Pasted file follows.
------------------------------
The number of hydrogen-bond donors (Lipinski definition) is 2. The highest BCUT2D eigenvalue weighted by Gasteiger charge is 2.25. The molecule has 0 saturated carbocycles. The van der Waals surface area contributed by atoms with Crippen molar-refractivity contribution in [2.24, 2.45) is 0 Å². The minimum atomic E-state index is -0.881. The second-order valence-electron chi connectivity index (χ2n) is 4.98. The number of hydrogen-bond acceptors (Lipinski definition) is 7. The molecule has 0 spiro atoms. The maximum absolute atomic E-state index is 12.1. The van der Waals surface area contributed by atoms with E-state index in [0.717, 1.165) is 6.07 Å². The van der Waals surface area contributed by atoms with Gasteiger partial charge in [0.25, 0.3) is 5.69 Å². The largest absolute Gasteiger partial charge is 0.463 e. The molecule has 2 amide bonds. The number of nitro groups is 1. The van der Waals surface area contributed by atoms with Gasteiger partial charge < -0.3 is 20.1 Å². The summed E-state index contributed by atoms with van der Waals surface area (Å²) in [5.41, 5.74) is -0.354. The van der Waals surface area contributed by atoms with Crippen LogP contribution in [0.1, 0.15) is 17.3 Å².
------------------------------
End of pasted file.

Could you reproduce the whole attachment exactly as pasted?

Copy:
The number of hydrogen-bond donors (Lipinski definition) is 2. The highest BCUT2D eigenvalue weighted by Gasteiger charge is 2.25. The molecule has 0 saturated carbocycles. The van der Waals surface area contributed by atoms with Crippen molar-refractivity contribution in [2.24, 2.45) is 0 Å². The minimum atomic E-state index is -0.881. The second-order valence-electron chi connectivity index (χ2n) is 4.98. The number of hydrogen-bond acceptors (Lipinski definition) is 7. The molecule has 0 spiro atoms. The maximum absolute atomic E-state index is 12.1. The van der Waals surface area contributed by atoms with E-state index in [0.717, 1.165) is 6.07 Å². The van der Waals surface area contributed by atoms with Gasteiger partial charge in [0.25, 0.3) is 5.69 Å². The largest absolute Gasteiger partial charge is 0.463 e. The molecule has 2 amide bonds. The number of nitro groups is 1. The van der Waals surface area contributed by atoms with Gasteiger partial charge < -0.3 is 20.1 Å². The summed E-state index contributed by atoms with van der Waals surface area (Å²) in [5.41, 5.74) is -0.354. The van der Waals surface area contributed by atoms with Crippen LogP contribution in [0.1, 0.15) is 17.3 Å².